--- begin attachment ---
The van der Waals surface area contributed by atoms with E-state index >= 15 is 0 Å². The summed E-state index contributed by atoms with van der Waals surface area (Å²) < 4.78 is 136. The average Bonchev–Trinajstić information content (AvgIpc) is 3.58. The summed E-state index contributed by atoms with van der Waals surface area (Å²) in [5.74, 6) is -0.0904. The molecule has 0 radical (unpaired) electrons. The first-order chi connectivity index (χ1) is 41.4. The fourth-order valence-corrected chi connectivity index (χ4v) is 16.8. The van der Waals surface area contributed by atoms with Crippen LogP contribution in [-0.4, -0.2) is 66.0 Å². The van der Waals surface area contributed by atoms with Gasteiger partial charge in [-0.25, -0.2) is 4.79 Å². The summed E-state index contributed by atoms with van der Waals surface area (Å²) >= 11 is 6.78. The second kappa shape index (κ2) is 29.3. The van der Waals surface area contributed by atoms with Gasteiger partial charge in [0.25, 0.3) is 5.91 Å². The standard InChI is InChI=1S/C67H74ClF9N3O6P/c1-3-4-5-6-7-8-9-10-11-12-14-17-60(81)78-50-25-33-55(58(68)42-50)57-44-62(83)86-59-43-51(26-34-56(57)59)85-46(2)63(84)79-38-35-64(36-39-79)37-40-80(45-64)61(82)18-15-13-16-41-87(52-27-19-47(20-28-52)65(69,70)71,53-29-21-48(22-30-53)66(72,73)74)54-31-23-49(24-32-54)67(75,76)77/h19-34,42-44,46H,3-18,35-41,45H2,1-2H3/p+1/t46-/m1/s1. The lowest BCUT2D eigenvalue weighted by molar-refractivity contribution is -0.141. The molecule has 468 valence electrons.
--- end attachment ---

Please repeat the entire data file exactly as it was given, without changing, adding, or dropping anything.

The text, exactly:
The van der Waals surface area contributed by atoms with E-state index >= 15 is 0 Å². The summed E-state index contributed by atoms with van der Waals surface area (Å²) < 4.78 is 136. The average Bonchev–Trinajstić information content (AvgIpc) is 3.58. The summed E-state index contributed by atoms with van der Waals surface area (Å²) in [5.74, 6) is -0.0904. The molecule has 0 radical (unpaired) electrons. The first-order chi connectivity index (χ1) is 41.4. The fourth-order valence-corrected chi connectivity index (χ4v) is 16.8. The van der Waals surface area contributed by atoms with Crippen LogP contribution in [-0.4, -0.2) is 66.0 Å². The van der Waals surface area contributed by atoms with Gasteiger partial charge in [-0.25, -0.2) is 4.79 Å². The summed E-state index contributed by atoms with van der Waals surface area (Å²) >= 11 is 6.78. The second kappa shape index (κ2) is 29.3. The van der Waals surface area contributed by atoms with Gasteiger partial charge in [0.25, 0.3) is 5.91 Å². The standard InChI is InChI=1S/C67H74ClF9N3O6P/c1-3-4-5-6-7-8-9-10-11-12-14-17-60(81)78-50-25-33-55(58(68)42-50)57-44-62(83)86-59-43-51(26-34-56(57)59)85-46(2)63(84)79-38-35-64(36-39-79)37-40-80(45-64)61(82)18-15-13-16-41-87(52-27-19-47(20-28-52)65(69,70)71,53-29-21-48(22-30-53)66(72,73)74)54-31-23-49(24-32-54)67(75,76)77/h19-34,42-44,46H,3-18,35-41,45H2,1-2H3/p+1/t46-/m1/s1. The lowest BCUT2D eigenvalue weighted by molar-refractivity contribution is -0.141. The molecule has 468 valence electrons.